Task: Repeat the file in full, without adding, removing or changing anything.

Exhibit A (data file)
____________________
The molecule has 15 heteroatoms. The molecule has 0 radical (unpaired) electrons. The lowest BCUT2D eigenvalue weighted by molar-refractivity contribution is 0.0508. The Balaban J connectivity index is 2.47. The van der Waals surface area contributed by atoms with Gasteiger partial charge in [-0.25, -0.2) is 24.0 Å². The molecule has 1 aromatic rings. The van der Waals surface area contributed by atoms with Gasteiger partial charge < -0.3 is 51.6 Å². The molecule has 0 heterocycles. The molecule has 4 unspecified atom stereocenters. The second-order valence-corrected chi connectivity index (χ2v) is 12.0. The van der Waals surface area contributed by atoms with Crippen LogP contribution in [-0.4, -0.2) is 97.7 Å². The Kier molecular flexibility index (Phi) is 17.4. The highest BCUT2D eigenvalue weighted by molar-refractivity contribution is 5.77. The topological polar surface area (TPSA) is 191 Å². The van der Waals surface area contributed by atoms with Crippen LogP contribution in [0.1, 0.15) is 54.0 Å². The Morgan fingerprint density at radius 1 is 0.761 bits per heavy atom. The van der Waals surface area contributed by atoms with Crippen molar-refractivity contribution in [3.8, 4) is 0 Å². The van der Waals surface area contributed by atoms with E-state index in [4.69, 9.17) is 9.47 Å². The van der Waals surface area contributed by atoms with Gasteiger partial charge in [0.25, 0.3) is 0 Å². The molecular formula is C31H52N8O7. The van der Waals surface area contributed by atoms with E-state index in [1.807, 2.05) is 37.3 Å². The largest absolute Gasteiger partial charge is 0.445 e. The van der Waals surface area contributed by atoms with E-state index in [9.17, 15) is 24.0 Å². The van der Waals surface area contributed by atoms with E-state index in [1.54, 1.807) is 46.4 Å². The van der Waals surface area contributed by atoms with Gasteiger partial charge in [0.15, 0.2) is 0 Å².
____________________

The molecule has 15 heteroatoms. The molecule has 0 radical (unpaired) electrons. The lowest BCUT2D eigenvalue weighted by molar-refractivity contribution is 0.0508. The Balaban J connectivity index is 2.47. The van der Waals surface area contributed by atoms with Gasteiger partial charge in [-0.25, -0.2) is 24.0 Å². The molecule has 1 aromatic rings. The van der Waals surface area contributed by atoms with Gasteiger partial charge < -0.3 is 51.6 Å². The molecule has 0 heterocycles. The molecule has 4 unspecified atom stereocenters. The second-order valence-corrected chi connectivity index (χ2v) is 12.0. The van der Waals surface area contributed by atoms with Crippen LogP contribution in [-0.4, -0.2) is 97.7 Å². The Kier molecular flexibility index (Phi) is 17.4. The highest BCUT2D eigenvalue weighted by molar-refractivity contribution is 5.77. The topological polar surface area (TPSA) is 191 Å². The van der Waals surface area contributed by atoms with Crippen LogP contribution in [0.1, 0.15) is 54.0 Å². The Morgan fingerprint density at radius 1 is 0.761 bits per heavy atom. The van der Waals surface area contributed by atoms with Crippen molar-refractivity contribution in [3.8, 4) is 0 Å². The van der Waals surface area contributed by atoms with E-state index in [4.69, 9.17) is 9.47 Å². The van der Waals surface area contributed by atoms with Gasteiger partial charge in [0.25, 0.3) is 0 Å². The molecular formula is C31H52N8O7. The van der Waals surface area contributed by atoms with E-state index in [1.807, 2.05) is 37.3 Å². The largest absolute Gasteiger partial charge is 0.445 e. The van der Waals surface area contributed by atoms with E-state index in [9.17, 15) is 24.0 Å². The van der Waals surface area contributed by atoms with E-state index in [1.54, 1.807) is 46.4 Å². The van der Waals surface area contributed by atoms with Gasteiger partial charge in [0.15, 0.2) is 0 Å².